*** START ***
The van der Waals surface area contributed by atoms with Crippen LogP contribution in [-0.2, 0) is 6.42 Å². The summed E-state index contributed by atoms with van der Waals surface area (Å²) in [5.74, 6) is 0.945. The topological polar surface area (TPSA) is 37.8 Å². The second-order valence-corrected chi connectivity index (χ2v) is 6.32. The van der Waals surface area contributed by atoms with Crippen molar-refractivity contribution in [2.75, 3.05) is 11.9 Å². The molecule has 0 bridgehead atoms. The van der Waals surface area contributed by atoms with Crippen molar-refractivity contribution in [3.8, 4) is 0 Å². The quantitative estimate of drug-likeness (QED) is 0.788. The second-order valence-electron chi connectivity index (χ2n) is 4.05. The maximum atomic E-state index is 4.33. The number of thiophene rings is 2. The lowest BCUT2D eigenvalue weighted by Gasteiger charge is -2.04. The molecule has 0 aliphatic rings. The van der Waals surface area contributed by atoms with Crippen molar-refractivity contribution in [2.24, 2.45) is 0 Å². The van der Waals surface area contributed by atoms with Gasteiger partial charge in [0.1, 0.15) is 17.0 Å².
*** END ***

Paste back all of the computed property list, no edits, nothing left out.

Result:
The van der Waals surface area contributed by atoms with Crippen LogP contribution in [-0.2, 0) is 6.42 Å². The summed E-state index contributed by atoms with van der Waals surface area (Å²) in [5.74, 6) is 0.945. The topological polar surface area (TPSA) is 37.8 Å². The second-order valence-corrected chi connectivity index (χ2v) is 6.32. The van der Waals surface area contributed by atoms with Crippen molar-refractivity contribution in [2.75, 3.05) is 11.9 Å². The molecule has 0 bridgehead atoms. The van der Waals surface area contributed by atoms with Crippen molar-refractivity contribution in [3.8, 4) is 0 Å². The quantitative estimate of drug-likeness (QED) is 0.788. The second-order valence-electron chi connectivity index (χ2n) is 4.05. The maximum atomic E-state index is 4.33. The number of thiophene rings is 2. The lowest BCUT2D eigenvalue weighted by Gasteiger charge is -2.04. The molecule has 0 aliphatic rings. The van der Waals surface area contributed by atoms with Crippen molar-refractivity contribution in [2.24, 2.45) is 0 Å². The van der Waals surface area contributed by atoms with Gasteiger partial charge in [0.1, 0.15) is 17.0 Å².